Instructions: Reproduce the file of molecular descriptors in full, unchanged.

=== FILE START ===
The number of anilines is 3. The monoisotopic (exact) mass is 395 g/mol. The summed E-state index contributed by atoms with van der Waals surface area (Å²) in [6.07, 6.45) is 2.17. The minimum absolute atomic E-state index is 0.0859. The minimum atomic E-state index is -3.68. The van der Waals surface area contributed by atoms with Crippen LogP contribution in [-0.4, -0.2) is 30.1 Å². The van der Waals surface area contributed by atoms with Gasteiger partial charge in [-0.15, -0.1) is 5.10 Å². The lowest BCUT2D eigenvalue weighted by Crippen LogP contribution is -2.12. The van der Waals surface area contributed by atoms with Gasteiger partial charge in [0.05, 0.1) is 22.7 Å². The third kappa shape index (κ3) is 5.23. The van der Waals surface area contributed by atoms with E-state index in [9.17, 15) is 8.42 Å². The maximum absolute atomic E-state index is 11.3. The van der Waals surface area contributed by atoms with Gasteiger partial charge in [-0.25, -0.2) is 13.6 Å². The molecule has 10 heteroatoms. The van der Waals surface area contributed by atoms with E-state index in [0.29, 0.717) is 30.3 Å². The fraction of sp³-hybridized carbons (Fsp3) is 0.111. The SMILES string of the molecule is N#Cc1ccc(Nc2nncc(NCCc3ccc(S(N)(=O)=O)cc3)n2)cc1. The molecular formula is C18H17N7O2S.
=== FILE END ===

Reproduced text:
The number of anilines is 3. The monoisotopic (exact) mass is 395 g/mol. The summed E-state index contributed by atoms with van der Waals surface area (Å²) in [6.07, 6.45) is 2.17. The minimum absolute atomic E-state index is 0.0859. The minimum atomic E-state index is -3.68. The van der Waals surface area contributed by atoms with Crippen LogP contribution in [-0.4, -0.2) is 30.1 Å². The van der Waals surface area contributed by atoms with Gasteiger partial charge in [-0.15, -0.1) is 5.10 Å². The lowest BCUT2D eigenvalue weighted by Crippen LogP contribution is -2.12. The van der Waals surface area contributed by atoms with Gasteiger partial charge in [0.05, 0.1) is 22.7 Å². The third kappa shape index (κ3) is 5.23. The van der Waals surface area contributed by atoms with E-state index in [9.17, 15) is 8.42 Å². The maximum absolute atomic E-state index is 11.3. The van der Waals surface area contributed by atoms with Gasteiger partial charge in [-0.25, -0.2) is 13.6 Å². The molecule has 10 heteroatoms. The van der Waals surface area contributed by atoms with E-state index in [0.29, 0.717) is 30.3 Å². The fraction of sp³-hybridized carbons (Fsp3) is 0.111. The SMILES string of the molecule is N#Cc1ccc(Nc2nncc(NCCc3ccc(S(N)(=O)=O)cc3)n2)cc1. The molecular formula is C18H17N7O2S.